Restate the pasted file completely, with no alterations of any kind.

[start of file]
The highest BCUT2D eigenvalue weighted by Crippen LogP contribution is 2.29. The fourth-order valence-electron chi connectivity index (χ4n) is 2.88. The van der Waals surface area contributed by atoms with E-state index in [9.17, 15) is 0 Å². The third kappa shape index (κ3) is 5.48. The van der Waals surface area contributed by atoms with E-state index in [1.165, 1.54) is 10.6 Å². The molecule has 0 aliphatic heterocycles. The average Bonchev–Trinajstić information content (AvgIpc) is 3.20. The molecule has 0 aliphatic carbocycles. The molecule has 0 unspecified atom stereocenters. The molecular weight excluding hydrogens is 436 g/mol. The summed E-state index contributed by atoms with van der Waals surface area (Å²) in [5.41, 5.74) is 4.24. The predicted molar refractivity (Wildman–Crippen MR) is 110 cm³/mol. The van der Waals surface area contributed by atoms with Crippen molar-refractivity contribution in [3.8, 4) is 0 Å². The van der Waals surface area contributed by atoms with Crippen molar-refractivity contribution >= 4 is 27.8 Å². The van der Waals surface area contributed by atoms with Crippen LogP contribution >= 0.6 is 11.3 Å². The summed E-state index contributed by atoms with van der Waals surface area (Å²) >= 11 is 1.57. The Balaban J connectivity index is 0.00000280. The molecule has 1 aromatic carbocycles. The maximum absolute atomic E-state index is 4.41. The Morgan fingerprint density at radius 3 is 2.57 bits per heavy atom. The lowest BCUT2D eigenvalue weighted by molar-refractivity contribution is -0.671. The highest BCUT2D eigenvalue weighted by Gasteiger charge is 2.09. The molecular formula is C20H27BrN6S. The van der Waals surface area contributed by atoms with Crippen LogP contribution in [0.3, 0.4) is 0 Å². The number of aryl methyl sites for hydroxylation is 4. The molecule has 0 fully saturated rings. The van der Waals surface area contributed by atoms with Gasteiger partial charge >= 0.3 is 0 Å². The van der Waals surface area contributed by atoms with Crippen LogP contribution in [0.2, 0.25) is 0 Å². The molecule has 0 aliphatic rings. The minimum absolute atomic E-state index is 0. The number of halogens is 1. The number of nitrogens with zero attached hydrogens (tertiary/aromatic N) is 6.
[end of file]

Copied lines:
The highest BCUT2D eigenvalue weighted by Crippen LogP contribution is 2.29. The fourth-order valence-electron chi connectivity index (χ4n) is 2.88. The van der Waals surface area contributed by atoms with E-state index in [9.17, 15) is 0 Å². The third kappa shape index (κ3) is 5.48. The van der Waals surface area contributed by atoms with E-state index in [1.165, 1.54) is 10.6 Å². The molecule has 0 aliphatic heterocycles. The average Bonchev–Trinajstić information content (AvgIpc) is 3.20. The molecule has 0 aliphatic carbocycles. The molecule has 0 unspecified atom stereocenters. The molecular weight excluding hydrogens is 436 g/mol. The summed E-state index contributed by atoms with van der Waals surface area (Å²) in [5.41, 5.74) is 4.24. The predicted molar refractivity (Wildman–Crippen MR) is 110 cm³/mol. The van der Waals surface area contributed by atoms with Crippen molar-refractivity contribution in [3.8, 4) is 0 Å². The van der Waals surface area contributed by atoms with Crippen molar-refractivity contribution >= 4 is 27.8 Å². The van der Waals surface area contributed by atoms with Crippen LogP contribution >= 0.6 is 11.3 Å². The summed E-state index contributed by atoms with van der Waals surface area (Å²) >= 11 is 1.57. The Balaban J connectivity index is 0.00000280. The molecule has 1 aromatic carbocycles. The maximum absolute atomic E-state index is 4.41. The Morgan fingerprint density at radius 3 is 2.57 bits per heavy atom. The lowest BCUT2D eigenvalue weighted by molar-refractivity contribution is -0.671. The highest BCUT2D eigenvalue weighted by Gasteiger charge is 2.09. The molecular formula is C20H27BrN6S. The van der Waals surface area contributed by atoms with Crippen LogP contribution in [0.3, 0.4) is 0 Å². The number of aryl methyl sites for hydroxylation is 4. The molecule has 0 fully saturated rings. The van der Waals surface area contributed by atoms with Gasteiger partial charge >= 0.3 is 0 Å². The van der Waals surface area contributed by atoms with Crippen LogP contribution in [0.2, 0.25) is 0 Å². The molecule has 0 aliphatic rings. The minimum absolute atomic E-state index is 0. The number of halogens is 1. The number of nitrogens with zero attached hydrogens (tertiary/aromatic N) is 6.